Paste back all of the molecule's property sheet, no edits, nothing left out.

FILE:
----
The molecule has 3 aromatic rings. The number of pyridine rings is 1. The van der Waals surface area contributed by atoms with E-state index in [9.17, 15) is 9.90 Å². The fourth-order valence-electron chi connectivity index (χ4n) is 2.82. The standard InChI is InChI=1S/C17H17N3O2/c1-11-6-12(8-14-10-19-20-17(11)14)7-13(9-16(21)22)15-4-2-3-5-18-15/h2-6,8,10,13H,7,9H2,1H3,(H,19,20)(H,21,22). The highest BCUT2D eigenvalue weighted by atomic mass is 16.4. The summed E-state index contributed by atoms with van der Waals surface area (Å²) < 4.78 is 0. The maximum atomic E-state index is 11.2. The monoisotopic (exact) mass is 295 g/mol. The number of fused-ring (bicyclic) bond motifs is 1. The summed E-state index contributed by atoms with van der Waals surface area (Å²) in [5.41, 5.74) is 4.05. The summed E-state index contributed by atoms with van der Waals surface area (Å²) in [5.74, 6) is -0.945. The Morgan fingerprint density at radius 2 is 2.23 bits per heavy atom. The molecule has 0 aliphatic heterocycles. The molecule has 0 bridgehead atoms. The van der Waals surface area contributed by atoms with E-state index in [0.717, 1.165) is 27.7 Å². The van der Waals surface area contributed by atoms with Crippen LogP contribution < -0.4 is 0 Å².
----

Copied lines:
The molecule has 3 aromatic rings. The number of pyridine rings is 1. The van der Waals surface area contributed by atoms with E-state index in [9.17, 15) is 9.90 Å². The fourth-order valence-electron chi connectivity index (χ4n) is 2.82. The standard InChI is InChI=1S/C17H17N3O2/c1-11-6-12(8-14-10-19-20-17(11)14)7-13(9-16(21)22)15-4-2-3-5-18-15/h2-6,8,10,13H,7,9H2,1H3,(H,19,20)(H,21,22). The highest BCUT2D eigenvalue weighted by atomic mass is 16.4. The summed E-state index contributed by atoms with van der Waals surface area (Å²) < 4.78 is 0. The maximum atomic E-state index is 11.2. The monoisotopic (exact) mass is 295 g/mol. The number of fused-ring (bicyclic) bond motifs is 1. The summed E-state index contributed by atoms with van der Waals surface area (Å²) in [5.41, 5.74) is 4.05. The summed E-state index contributed by atoms with van der Waals surface area (Å²) in [5.74, 6) is -0.945. The Morgan fingerprint density at radius 2 is 2.23 bits per heavy atom. The molecule has 0 aliphatic heterocycles. The molecule has 0 bridgehead atoms. The van der Waals surface area contributed by atoms with E-state index in [0.717, 1.165) is 27.7 Å². The van der Waals surface area contributed by atoms with Crippen LogP contribution < -0.4 is 0 Å².